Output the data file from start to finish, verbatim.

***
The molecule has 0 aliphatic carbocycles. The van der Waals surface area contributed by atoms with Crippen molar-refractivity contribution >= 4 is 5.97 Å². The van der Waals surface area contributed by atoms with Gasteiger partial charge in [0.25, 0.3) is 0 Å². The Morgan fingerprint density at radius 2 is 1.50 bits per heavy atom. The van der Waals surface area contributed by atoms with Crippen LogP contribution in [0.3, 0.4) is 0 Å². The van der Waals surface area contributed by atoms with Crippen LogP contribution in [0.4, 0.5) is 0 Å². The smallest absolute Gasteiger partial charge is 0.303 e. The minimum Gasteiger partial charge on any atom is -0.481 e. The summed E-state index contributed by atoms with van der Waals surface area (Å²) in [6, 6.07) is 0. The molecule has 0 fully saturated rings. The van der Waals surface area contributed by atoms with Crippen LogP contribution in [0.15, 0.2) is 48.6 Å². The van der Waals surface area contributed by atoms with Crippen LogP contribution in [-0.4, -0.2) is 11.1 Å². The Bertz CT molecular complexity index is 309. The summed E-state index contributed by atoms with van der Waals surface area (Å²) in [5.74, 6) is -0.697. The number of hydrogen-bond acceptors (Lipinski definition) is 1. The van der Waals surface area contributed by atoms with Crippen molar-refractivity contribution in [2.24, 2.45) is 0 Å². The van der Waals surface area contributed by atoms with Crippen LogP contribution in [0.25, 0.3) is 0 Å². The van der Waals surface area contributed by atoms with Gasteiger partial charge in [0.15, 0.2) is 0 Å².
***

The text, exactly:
The molecule has 0 aliphatic carbocycles. The van der Waals surface area contributed by atoms with Crippen molar-refractivity contribution >= 4 is 5.97 Å². The van der Waals surface area contributed by atoms with Gasteiger partial charge in [0.25, 0.3) is 0 Å². The Morgan fingerprint density at radius 2 is 1.50 bits per heavy atom. The van der Waals surface area contributed by atoms with Crippen LogP contribution in [0.3, 0.4) is 0 Å². The van der Waals surface area contributed by atoms with Crippen LogP contribution in [0.4, 0.5) is 0 Å². The smallest absolute Gasteiger partial charge is 0.303 e. The minimum Gasteiger partial charge on any atom is -0.481 e. The summed E-state index contributed by atoms with van der Waals surface area (Å²) in [6, 6.07) is 0. The molecule has 0 fully saturated rings. The van der Waals surface area contributed by atoms with Crippen LogP contribution in [0.15, 0.2) is 48.6 Å². The van der Waals surface area contributed by atoms with Crippen LogP contribution in [-0.4, -0.2) is 11.1 Å². The Bertz CT molecular complexity index is 309. The summed E-state index contributed by atoms with van der Waals surface area (Å²) in [5.74, 6) is -0.697. The number of hydrogen-bond acceptors (Lipinski definition) is 1. The van der Waals surface area contributed by atoms with Crippen molar-refractivity contribution in [2.24, 2.45) is 0 Å². The van der Waals surface area contributed by atoms with Crippen LogP contribution in [0.25, 0.3) is 0 Å². The van der Waals surface area contributed by atoms with Gasteiger partial charge in [0.15, 0.2) is 0 Å².